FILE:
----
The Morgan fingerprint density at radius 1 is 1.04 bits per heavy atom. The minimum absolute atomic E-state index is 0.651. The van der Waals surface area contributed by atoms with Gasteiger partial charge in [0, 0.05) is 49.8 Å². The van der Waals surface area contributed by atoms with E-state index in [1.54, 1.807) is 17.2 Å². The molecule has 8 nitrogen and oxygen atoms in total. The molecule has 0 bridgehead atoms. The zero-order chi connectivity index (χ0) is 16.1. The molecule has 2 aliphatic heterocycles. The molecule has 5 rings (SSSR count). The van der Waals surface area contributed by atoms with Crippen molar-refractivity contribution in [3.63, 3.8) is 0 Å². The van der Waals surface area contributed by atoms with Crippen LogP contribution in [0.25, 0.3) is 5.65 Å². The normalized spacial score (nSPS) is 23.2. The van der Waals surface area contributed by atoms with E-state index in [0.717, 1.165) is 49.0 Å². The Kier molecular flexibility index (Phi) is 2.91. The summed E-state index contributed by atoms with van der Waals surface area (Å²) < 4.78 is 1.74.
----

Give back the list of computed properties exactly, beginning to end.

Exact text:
The Morgan fingerprint density at radius 1 is 1.04 bits per heavy atom. The minimum absolute atomic E-state index is 0.651. The van der Waals surface area contributed by atoms with Gasteiger partial charge in [0, 0.05) is 49.8 Å². The van der Waals surface area contributed by atoms with E-state index in [1.54, 1.807) is 17.2 Å². The molecule has 8 nitrogen and oxygen atoms in total. The molecule has 0 bridgehead atoms. The zero-order chi connectivity index (χ0) is 16.1. The molecule has 2 aliphatic heterocycles. The molecule has 5 rings (SSSR count). The van der Waals surface area contributed by atoms with Crippen molar-refractivity contribution in [3.63, 3.8) is 0 Å². The van der Waals surface area contributed by atoms with Crippen LogP contribution in [0.25, 0.3) is 5.65 Å². The normalized spacial score (nSPS) is 23.2. The van der Waals surface area contributed by atoms with E-state index in [0.717, 1.165) is 49.0 Å². The Kier molecular flexibility index (Phi) is 2.91. The summed E-state index contributed by atoms with van der Waals surface area (Å²) < 4.78 is 1.74.